Stephens, David: Why not advertise to ‘recruit’ a new member of the Australian War Memorial Council?

David Stephens*

‘Why not advertise to “recruit” a new member of the Australian War Memorial Council?’, Honest History, 6 March 2019

Les Carlyon AC, editor, author and member of the Australian War Memorial Council is dead at 76. In due course, the Governor-General will appoint a replacement under section 10 of the Australian War Memorial Act 1980. On past form, the replacement will most likely be a senior business person, a retired senior officer, or even, perhaps, another writer of war books.

Here’s a radical thought: why not advertise the vacancy publicly in the same way that we have recruited men and women in times of war? Selection criteria for filling the vacancy could be developed by the Memorial and the responsible Minister, under the guidance of a resolution of the Australian Parliament.

The selection committee could comprise a nominee of the Minister, a nominee of the Memorial Council, and three members nominated by a public process. (The public nominees would have the majority.) The selection committee having chosen a suitable candidate, the Governor-General could step in at the end of this public process to make the appointment.

H30357bRecruitment poster, c. 1916 (SLV)

The parliamentary resolution would stress the need for the Council to represent the views of ordinary Australians about the Memorial, which is, after all, an institution held in trust for them, and which commemorates thousands of ordinary men and women. By contrast, as the present author wrote in 2016:

[A] detached observer looking at the current Council membership (or, for that matter, its membership at any time over the last 75 years), without knowing who it belonged to, might take it to be the Board of a Naval, Army and Air Force Club rather than of a national war memorial, albeit a club that was doing its best to be welcoming to female members and the younger generation and to keep up its links with military history buffs, particularly philanthropic ones.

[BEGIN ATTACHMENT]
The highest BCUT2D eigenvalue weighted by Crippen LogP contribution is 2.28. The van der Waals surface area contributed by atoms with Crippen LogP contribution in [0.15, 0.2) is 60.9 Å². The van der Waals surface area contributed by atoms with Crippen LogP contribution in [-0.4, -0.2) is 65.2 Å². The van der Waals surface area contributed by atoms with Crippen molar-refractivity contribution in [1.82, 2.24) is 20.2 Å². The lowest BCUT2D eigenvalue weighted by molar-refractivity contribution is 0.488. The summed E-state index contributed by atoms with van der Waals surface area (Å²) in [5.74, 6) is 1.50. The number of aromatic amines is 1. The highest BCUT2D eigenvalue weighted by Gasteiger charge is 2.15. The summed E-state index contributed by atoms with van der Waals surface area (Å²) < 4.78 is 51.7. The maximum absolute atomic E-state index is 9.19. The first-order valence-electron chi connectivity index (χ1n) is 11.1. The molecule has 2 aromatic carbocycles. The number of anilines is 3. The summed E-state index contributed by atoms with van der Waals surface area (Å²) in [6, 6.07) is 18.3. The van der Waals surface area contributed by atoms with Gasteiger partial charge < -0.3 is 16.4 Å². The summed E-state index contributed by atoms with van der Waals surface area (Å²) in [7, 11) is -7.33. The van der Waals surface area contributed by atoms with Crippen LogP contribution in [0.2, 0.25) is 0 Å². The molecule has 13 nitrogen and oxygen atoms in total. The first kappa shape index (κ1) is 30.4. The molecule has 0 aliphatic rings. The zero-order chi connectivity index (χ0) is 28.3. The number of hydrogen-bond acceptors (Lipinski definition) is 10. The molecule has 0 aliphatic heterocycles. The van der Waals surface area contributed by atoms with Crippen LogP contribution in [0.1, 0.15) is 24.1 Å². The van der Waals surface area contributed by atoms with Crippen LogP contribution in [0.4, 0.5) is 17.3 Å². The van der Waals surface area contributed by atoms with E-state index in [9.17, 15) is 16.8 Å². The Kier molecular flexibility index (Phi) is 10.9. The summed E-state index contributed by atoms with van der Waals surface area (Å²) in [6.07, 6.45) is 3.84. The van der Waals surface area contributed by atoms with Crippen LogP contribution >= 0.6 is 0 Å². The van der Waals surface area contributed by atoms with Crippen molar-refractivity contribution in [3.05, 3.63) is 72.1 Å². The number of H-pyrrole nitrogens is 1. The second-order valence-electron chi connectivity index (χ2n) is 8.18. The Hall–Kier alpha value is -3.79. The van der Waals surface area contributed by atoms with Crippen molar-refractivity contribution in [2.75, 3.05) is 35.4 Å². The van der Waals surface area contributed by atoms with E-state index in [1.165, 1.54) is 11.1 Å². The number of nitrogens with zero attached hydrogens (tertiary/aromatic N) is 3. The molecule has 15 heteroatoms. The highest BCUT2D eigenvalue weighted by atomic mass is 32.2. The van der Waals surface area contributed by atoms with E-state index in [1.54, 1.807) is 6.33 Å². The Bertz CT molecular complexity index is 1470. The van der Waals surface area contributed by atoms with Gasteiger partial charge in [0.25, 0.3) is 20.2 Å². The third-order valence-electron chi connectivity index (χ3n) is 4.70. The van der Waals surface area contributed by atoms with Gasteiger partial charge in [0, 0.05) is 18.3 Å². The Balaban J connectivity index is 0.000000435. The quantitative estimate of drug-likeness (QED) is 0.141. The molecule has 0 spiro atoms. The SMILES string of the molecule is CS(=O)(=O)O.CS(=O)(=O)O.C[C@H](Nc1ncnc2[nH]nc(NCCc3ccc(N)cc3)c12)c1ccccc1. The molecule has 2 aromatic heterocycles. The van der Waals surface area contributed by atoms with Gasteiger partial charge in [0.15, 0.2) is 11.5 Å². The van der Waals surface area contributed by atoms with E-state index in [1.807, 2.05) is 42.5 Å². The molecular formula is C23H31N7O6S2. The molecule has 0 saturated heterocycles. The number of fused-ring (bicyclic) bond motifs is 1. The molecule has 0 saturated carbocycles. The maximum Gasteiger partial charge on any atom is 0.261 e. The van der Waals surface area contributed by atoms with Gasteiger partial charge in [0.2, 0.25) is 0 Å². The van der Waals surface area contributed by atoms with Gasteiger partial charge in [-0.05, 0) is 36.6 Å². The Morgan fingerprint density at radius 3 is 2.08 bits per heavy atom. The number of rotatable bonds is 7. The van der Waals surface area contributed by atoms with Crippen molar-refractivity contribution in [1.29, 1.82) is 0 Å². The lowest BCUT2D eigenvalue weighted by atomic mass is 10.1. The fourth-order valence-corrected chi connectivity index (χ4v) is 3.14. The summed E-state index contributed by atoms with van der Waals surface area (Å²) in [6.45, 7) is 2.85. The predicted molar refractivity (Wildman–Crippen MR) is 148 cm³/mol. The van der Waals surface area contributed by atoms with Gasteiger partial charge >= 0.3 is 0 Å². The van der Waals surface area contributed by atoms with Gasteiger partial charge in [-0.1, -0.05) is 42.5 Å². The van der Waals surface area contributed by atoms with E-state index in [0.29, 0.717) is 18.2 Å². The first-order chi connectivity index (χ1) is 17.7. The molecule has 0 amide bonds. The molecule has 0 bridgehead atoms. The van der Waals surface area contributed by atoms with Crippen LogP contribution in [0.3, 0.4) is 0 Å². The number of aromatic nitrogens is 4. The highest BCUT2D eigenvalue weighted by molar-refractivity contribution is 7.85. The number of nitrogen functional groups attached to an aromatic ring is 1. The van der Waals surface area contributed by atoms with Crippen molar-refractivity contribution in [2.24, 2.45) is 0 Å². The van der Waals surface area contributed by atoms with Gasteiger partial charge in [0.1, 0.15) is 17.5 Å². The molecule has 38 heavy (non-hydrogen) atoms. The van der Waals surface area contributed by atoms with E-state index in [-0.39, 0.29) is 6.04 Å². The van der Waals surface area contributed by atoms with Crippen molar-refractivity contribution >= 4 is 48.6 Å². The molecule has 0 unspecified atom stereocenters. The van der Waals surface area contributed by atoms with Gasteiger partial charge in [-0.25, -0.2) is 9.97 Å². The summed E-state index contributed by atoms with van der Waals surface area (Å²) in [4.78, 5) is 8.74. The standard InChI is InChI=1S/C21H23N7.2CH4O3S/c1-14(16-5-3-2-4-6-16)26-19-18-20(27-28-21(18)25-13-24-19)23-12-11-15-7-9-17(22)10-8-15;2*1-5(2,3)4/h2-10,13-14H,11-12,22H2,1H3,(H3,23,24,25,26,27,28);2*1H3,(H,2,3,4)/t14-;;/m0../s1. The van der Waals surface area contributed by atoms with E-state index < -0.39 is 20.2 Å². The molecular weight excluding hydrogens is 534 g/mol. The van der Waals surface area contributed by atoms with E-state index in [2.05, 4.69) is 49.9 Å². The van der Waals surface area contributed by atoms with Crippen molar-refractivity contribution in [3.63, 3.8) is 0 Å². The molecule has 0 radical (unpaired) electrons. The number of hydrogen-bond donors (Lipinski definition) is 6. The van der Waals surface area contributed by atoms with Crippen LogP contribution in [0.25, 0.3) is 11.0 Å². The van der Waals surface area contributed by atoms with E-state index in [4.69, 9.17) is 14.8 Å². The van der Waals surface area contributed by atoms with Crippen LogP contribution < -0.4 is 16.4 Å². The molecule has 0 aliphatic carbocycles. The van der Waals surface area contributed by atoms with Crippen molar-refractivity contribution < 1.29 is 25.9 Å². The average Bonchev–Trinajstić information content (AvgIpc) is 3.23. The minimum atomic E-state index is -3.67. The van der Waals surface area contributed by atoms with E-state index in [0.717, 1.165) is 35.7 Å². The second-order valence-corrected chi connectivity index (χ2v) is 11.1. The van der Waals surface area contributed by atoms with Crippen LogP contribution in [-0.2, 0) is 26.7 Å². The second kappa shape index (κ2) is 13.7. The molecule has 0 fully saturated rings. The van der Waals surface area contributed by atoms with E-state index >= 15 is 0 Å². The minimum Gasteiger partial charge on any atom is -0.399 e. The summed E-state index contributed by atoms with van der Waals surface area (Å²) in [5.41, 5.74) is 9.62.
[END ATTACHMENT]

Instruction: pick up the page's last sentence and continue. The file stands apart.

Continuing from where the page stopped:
There are 13 members of the Memorial Council (or 12 post Mr Carlyon), seven of whom are current or former senior officers (Lieutenant Colonel/equivalent or above) in the Australian Defence Force.

The most recent change saw a late septuagenarian retired Rear Admiral replaced by a much younger war widow. That change is to be welcomed. Now, with the death of Les Carlyon, there is a chance to make further, more radical changes. After filling Mr Carlyon’s position in the way described above, the Memorial’s Act could be amended in due course to make a majority of positions on it subject to public advertisement or even to election. As the present author said in 2016, ‘An institution which claims to tell its nation’s story should surely be open to Council members democratically elected by, from and for the nation’.

What difference would a Council chosen in a radically different way make to how we commemorate our wars? The present author said this in 2016:

Australians enlisted for our major wars in great numbers. Some of them became officers. A handful of them became senior officers. Decades on, too much of the control of our national war memorial has devolved to the senior officer cadre and a supporting cast of the Australian version of “the great and the good”. The people should be allowed to take back this role. The remembrance of war – and, more importantly, the prospect of peace – are too important to be left to those who have made a profession out of military activity or a hobby out of military history. These matters affect all of us and our future, not just those who try to keep the Anzac flame burning in pretty much the same way as it has for the last century.

The War Memorial Council as presently composed is an anachronism. It stands in the way of significant change in the way we commemorate war and hope for a peaceful future. A Council which was more representative of the range of Australian experience of war – and of Australians – would help the Memorial tell a more rounded story, a story not just of daring and death in uniform but of the widespread and lasting effects of war on individuals, families (especially women and children) and communities. The story not just of what Australians have done in war but of what war has done to Australia and Australians – and what it should never do again.

* David Stephens is Editor of the Honest History website and co-editor of The Honest History Book.

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Too much brass on the Council? (xtremebullets)

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